650 research outputs found

    CEPC Technical Design Report -- Accelerator

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    International audienceThe Circular Electron Positron Collider (CEPC) is a large scientific project initiated and hosted by China, fostered through extensive collaboration with international partners. The complex comprises four accelerators: a 30 GeV Linac, a 1.1 GeV Damping Ring, a Booster capable of achieving energies up to 180 GeV, and a Collider operating at varying energy modes (Z, W, H, and ttbar). The Linac and Damping Ring are situated on the surface, while the Booster and Collider are housed in a 100 km circumference underground tunnel, strategically accommodating future expansion with provisions for a Super Proton Proton Collider (SPPC). The CEPC primarily serves as a Higgs factory. In its baseline design with synchrotron radiation (SR) power of 30 MW per beam, it can achieve a luminosity of 5e34 /cm^2/s^1, resulting in an integrated luminosity of 13 /ab for two interaction points over a decade, producing 2.6 million Higgs bosons. Increasing the SR power to 50 MW per beam expands the CEPC's capability to generate 4.3 million Higgs bosons, facilitating precise measurements of Higgs coupling at sub-percent levels, exceeding the precision expected from the HL-LHC by an order of magnitude. This Technical Design Report (TDR) follows the Preliminary Conceptual Design Report (Pre-CDR, 2015) and the Conceptual Design Report (CDR, 2018), comprehensively detailing the machine's layout and performance, physical design and analysis, technical systems design, R&D and prototyping efforts, and associated civil engineering aspects. Additionally, it includes a cost estimate and a preliminary construction timeline, establishing a framework for forthcoming engineering design phase and site selection procedures. Construction is anticipated to begin around 2027-2028, pending government approval, with an estimated duration of 8 years. The commencement of experiments could potentially initiate in the mid-2030s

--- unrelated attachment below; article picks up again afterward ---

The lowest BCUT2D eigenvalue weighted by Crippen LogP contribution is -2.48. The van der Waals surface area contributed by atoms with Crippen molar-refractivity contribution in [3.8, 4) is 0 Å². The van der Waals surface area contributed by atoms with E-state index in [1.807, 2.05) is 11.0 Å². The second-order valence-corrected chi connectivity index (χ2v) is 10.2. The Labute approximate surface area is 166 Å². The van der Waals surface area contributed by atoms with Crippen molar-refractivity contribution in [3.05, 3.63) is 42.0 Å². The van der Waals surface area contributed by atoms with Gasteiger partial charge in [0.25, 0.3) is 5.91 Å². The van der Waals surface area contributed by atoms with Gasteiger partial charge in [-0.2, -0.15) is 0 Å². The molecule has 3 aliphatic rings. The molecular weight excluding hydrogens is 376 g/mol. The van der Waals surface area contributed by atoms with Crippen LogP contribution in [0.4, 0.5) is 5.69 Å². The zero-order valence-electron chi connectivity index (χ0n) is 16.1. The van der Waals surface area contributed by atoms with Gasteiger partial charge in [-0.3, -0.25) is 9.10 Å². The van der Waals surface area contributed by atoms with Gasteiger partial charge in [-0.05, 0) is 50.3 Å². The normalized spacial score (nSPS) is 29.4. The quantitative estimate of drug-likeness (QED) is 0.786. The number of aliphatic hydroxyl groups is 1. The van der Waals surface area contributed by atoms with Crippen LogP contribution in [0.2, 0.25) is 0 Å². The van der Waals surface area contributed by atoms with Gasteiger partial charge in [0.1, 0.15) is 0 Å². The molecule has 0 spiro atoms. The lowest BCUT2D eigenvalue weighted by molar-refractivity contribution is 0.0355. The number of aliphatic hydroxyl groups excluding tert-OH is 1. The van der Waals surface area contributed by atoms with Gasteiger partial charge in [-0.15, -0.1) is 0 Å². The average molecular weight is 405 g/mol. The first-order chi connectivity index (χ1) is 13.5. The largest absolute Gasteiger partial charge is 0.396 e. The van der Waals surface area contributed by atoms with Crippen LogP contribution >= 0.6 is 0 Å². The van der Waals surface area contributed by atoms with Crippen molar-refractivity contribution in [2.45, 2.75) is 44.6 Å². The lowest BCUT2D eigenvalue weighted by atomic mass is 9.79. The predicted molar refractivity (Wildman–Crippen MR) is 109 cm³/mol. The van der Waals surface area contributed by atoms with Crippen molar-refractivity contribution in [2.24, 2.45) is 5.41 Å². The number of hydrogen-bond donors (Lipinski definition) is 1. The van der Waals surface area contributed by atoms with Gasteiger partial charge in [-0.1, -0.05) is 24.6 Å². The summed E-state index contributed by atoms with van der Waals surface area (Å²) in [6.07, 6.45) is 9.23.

CEPC Technical Design Report -- Accelerator

    No full text
    International audienceThe Circular Electron Positron Collider (CEPC) is a large scientific project initiated and hosted by China, fostered through extensive collaboration with international partners. The complex comprises four accelerators: a 30 GeV Linac, a 1.1 GeV Damping Ring, a Booster capable of achieving energies up to 180 GeV, and a Collider operating at varying energy modes (Z, W, H, and ttbar). The Linac and Damping Ring are situated on the surface, while the Booster and Collider are housed in a 100 km circumference underground tunnel, strategically accommodating future expansion with provisions for a Super Proton Proton Collider (SPPC). The CEPC primarily serves as a Higgs factory. In its baseline design with synchrotron radiation (SR) power of 30 MW per beam, it can achieve a luminosity of 5e34 /cm^2/s^1, resulting in an integrated luminosity of 13 /ab for two interaction points over a decade, producing 2.6 million Higgs bosons. Increasing the SR power to 50 MW per beam expands the CEPC's capability to generate 4.3 million Higgs bosons, facilitating precise measurements of Higgs coupling at sub-percent levels, exceeding the precision expected from the HL-LHC by an order of magnitude. This Technical Design Report (TDR) follows the Preliminary Conceptual Design Report (Pre-CDR, 2015) and the Conceptual Design Report (CDR, 2018), comprehensively detailing the machine's layout and performance, physical design and analysis, technical systems design, R&D and prototyping efforts, and associated civil engineering aspects. Additionally, it includes a cost estimate and a preliminary construction timeline, establishing a framework for forthcoming engineering design phase and site selection procedures. Construction is anticipated to begin around 2027-2028, pending government approval, with an estimated duration of 8 years. The commencement of experiments could potentially initiate in the mid-2030s